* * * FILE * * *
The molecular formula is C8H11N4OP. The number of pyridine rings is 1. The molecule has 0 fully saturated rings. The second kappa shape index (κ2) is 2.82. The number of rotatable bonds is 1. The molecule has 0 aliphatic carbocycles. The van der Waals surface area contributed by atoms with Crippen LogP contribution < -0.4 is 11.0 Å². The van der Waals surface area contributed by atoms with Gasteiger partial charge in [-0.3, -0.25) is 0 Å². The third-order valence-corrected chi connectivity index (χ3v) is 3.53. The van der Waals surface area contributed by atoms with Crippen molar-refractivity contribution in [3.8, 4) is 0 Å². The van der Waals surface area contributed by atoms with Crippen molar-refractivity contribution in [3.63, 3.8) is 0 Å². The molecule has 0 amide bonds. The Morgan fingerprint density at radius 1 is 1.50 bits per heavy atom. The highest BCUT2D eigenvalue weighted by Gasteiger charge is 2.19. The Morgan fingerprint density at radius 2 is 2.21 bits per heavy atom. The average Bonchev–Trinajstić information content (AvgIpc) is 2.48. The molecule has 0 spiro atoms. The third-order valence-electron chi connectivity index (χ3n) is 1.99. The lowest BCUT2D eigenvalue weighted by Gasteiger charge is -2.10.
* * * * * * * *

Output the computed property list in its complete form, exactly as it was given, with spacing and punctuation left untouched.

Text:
The molecular formula is C8H11N4OP. The number of pyridine rings is 1. The molecule has 0 fully saturated rings. The second kappa shape index (κ2) is 2.82. The number of rotatable bonds is 1. The molecule has 0 aliphatic carbocycles. The van der Waals surface area contributed by atoms with Crippen LogP contribution < -0.4 is 11.0 Å². The van der Waals surface area contributed by atoms with Gasteiger partial charge in [-0.3, -0.25) is 0 Å². The third-order valence-corrected chi connectivity index (χ3v) is 3.53. The van der Waals surface area contributed by atoms with Crippen molar-refractivity contribution in [3.8, 4) is 0 Å². The van der Waals surface area contributed by atoms with Crippen molar-refractivity contribution in [3.63, 3.8) is 0 Å². The molecule has 0 amide bonds. The Morgan fingerprint density at radius 1 is 1.50 bits per heavy atom. The highest BCUT2D eigenvalue weighted by Gasteiger charge is 2.19. The Morgan fingerprint density at radius 2 is 2.21 bits per heavy atom. The average Bonchev–Trinajstić information content (AvgIpc) is 2.48. The molecule has 0 spiro atoms. The third-order valence-electron chi connectivity index (χ3n) is 1.99. The lowest BCUT2D eigenvalue weighted by Gasteiger charge is -2.10.